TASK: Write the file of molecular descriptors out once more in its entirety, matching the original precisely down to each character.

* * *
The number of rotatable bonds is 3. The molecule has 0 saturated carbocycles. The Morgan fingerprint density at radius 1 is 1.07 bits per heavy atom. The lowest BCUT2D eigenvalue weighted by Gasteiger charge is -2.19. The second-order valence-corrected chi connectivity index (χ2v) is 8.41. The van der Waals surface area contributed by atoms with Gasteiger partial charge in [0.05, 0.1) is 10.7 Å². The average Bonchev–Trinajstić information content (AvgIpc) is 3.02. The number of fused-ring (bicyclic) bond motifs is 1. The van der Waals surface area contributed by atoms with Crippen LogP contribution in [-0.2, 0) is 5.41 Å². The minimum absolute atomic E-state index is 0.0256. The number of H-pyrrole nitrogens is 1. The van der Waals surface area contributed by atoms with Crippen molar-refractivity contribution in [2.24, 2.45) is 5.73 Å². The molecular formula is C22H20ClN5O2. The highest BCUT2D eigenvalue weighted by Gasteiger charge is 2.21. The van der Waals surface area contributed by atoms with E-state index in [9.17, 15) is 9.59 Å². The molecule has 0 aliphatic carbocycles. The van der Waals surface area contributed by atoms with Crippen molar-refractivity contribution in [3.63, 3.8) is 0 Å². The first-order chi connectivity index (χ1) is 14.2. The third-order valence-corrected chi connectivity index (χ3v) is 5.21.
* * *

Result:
The number of rotatable bonds is 3. The molecule has 0 saturated carbocycles. The Morgan fingerprint density at radius 1 is 1.07 bits per heavy atom. The lowest BCUT2D eigenvalue weighted by Gasteiger charge is -2.19. The second-order valence-corrected chi connectivity index (χ2v) is 8.41. The van der Waals surface area contributed by atoms with Gasteiger partial charge in [0.05, 0.1) is 10.7 Å². The average Bonchev–Trinajstić information content (AvgIpc) is 3.02. The number of fused-ring (bicyclic) bond motifs is 1. The van der Waals surface area contributed by atoms with Crippen LogP contribution in [-0.2, 0) is 5.41 Å². The minimum absolute atomic E-state index is 0.0256. The number of H-pyrrole nitrogens is 1. The van der Waals surface area contributed by atoms with Crippen molar-refractivity contribution in [2.24, 2.45) is 5.73 Å². The molecular formula is C22H20ClN5O2. The highest BCUT2D eigenvalue weighted by Gasteiger charge is 2.21. The van der Waals surface area contributed by atoms with E-state index in [9.17, 15) is 9.59 Å². The molecule has 0 aliphatic carbocycles. The van der Waals surface area contributed by atoms with Crippen molar-refractivity contribution in [3.63, 3.8) is 0 Å². The first-order chi connectivity index (χ1) is 14.2. The third-order valence-corrected chi connectivity index (χ3v) is 5.21.